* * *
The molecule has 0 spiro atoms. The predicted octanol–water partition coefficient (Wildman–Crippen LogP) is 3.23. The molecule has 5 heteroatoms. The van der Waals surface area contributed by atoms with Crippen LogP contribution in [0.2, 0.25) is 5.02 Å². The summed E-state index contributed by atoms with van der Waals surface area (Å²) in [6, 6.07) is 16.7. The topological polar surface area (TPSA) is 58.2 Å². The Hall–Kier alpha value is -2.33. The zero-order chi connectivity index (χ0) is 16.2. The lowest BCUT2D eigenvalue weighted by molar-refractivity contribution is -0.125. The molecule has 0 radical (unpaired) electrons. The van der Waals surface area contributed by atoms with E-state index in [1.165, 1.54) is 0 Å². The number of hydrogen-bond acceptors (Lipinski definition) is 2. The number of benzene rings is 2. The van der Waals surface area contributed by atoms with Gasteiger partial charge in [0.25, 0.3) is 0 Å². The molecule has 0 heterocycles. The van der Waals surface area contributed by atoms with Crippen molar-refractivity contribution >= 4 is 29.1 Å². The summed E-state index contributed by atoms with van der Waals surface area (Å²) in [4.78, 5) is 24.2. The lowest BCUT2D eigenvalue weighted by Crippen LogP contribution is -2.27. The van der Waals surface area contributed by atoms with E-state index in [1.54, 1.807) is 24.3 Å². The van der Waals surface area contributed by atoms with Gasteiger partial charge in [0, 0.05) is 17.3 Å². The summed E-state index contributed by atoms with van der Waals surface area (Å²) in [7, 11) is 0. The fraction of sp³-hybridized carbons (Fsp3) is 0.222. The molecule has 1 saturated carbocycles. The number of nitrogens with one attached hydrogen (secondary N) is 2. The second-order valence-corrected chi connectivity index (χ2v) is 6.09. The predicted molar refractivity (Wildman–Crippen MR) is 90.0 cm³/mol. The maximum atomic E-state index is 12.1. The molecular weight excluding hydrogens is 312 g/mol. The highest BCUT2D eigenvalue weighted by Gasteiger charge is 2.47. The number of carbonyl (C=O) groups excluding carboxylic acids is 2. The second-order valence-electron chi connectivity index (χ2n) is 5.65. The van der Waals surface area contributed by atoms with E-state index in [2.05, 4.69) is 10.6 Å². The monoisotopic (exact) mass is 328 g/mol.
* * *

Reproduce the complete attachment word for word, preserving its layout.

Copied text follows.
The molecule has 0 spiro atoms. The predicted octanol–water partition coefficient (Wildman–Crippen LogP) is 3.23. The molecule has 5 heteroatoms. The van der Waals surface area contributed by atoms with Crippen LogP contribution in [0.2, 0.25) is 5.02 Å². The summed E-state index contributed by atoms with van der Waals surface area (Å²) in [6, 6.07) is 16.7. The topological polar surface area (TPSA) is 58.2 Å². The Hall–Kier alpha value is -2.33. The zero-order chi connectivity index (χ0) is 16.2. The lowest BCUT2D eigenvalue weighted by molar-refractivity contribution is -0.125. The molecule has 0 radical (unpaired) electrons. The van der Waals surface area contributed by atoms with E-state index in [1.165, 1.54) is 0 Å². The number of hydrogen-bond acceptors (Lipinski definition) is 2. The number of benzene rings is 2. The van der Waals surface area contributed by atoms with Gasteiger partial charge in [0.25, 0.3) is 0 Å². The molecule has 0 heterocycles. The van der Waals surface area contributed by atoms with Crippen molar-refractivity contribution >= 4 is 29.1 Å². The summed E-state index contributed by atoms with van der Waals surface area (Å²) in [4.78, 5) is 24.2. The lowest BCUT2D eigenvalue weighted by Crippen LogP contribution is -2.27. The van der Waals surface area contributed by atoms with E-state index in [1.54, 1.807) is 24.3 Å². The van der Waals surface area contributed by atoms with Gasteiger partial charge in [0, 0.05) is 17.3 Å². The summed E-state index contributed by atoms with van der Waals surface area (Å²) in [7, 11) is 0. The fraction of sp³-hybridized carbons (Fsp3) is 0.222. The molecule has 1 saturated carbocycles. The number of nitrogens with one attached hydrogen (secondary N) is 2. The second-order valence-corrected chi connectivity index (χ2v) is 6.09. The predicted molar refractivity (Wildman–Crippen MR) is 90.0 cm³/mol. The maximum atomic E-state index is 12.1. The molecular weight excluding hydrogens is 312 g/mol. The highest BCUT2D eigenvalue weighted by Gasteiger charge is 2.47. The number of carbonyl (C=O) groups excluding carboxylic acids is 2. The second-order valence-electron chi connectivity index (χ2n) is 5.65. The van der Waals surface area contributed by atoms with E-state index in [2.05, 4.69) is 10.6 Å². The monoisotopic (exact) mass is 328 g/mol.